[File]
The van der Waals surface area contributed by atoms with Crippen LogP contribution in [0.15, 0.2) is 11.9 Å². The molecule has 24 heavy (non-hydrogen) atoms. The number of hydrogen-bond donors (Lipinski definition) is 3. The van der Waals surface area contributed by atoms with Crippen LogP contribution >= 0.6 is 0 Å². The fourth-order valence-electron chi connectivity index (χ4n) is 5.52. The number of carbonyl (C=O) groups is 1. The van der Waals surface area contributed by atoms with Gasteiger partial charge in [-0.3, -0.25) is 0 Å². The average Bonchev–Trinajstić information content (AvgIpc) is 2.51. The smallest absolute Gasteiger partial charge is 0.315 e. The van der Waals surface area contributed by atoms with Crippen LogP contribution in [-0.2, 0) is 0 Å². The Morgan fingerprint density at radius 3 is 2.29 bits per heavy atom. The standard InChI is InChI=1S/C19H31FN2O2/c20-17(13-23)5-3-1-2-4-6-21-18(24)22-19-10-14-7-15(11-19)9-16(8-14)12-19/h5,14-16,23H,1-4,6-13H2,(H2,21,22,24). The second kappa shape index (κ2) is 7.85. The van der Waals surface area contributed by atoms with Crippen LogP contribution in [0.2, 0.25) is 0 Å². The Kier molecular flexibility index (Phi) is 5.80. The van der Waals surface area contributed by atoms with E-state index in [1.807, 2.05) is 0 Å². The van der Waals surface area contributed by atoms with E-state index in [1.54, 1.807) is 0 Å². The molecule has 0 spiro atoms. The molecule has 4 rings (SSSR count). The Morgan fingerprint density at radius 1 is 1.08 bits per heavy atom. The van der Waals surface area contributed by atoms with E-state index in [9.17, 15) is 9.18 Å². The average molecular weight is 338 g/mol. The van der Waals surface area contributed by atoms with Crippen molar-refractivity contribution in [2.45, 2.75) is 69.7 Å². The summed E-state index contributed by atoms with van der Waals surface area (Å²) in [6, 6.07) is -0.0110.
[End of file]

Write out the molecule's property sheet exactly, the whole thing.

The van der Waals surface area contributed by atoms with Crippen LogP contribution in [0.15, 0.2) is 11.9 Å². The molecule has 24 heavy (non-hydrogen) atoms. The number of hydrogen-bond donors (Lipinski definition) is 3. The van der Waals surface area contributed by atoms with Crippen LogP contribution >= 0.6 is 0 Å². The fourth-order valence-electron chi connectivity index (χ4n) is 5.52. The number of carbonyl (C=O) groups is 1. The van der Waals surface area contributed by atoms with Gasteiger partial charge in [-0.3, -0.25) is 0 Å². The average Bonchev–Trinajstić information content (AvgIpc) is 2.51. The smallest absolute Gasteiger partial charge is 0.315 e. The van der Waals surface area contributed by atoms with Crippen LogP contribution in [-0.2, 0) is 0 Å². The Morgan fingerprint density at radius 3 is 2.29 bits per heavy atom. The standard InChI is InChI=1S/C19H31FN2O2/c20-17(13-23)5-3-1-2-4-6-21-18(24)22-19-10-14-7-15(11-19)9-16(8-14)12-19/h5,14-16,23H,1-4,6-13H2,(H2,21,22,24). The second kappa shape index (κ2) is 7.85. The van der Waals surface area contributed by atoms with Crippen LogP contribution in [0.2, 0.25) is 0 Å². The Kier molecular flexibility index (Phi) is 5.80. The van der Waals surface area contributed by atoms with E-state index in [1.807, 2.05) is 0 Å². The van der Waals surface area contributed by atoms with E-state index in [1.54, 1.807) is 0 Å². The molecule has 0 spiro atoms. The molecule has 4 rings (SSSR count). The Morgan fingerprint density at radius 1 is 1.08 bits per heavy atom. The van der Waals surface area contributed by atoms with E-state index in [9.17, 15) is 9.18 Å². The average molecular weight is 338 g/mol. The van der Waals surface area contributed by atoms with Crippen molar-refractivity contribution in [2.45, 2.75) is 69.7 Å². The summed E-state index contributed by atoms with van der Waals surface area (Å²) in [6, 6.07) is -0.0110.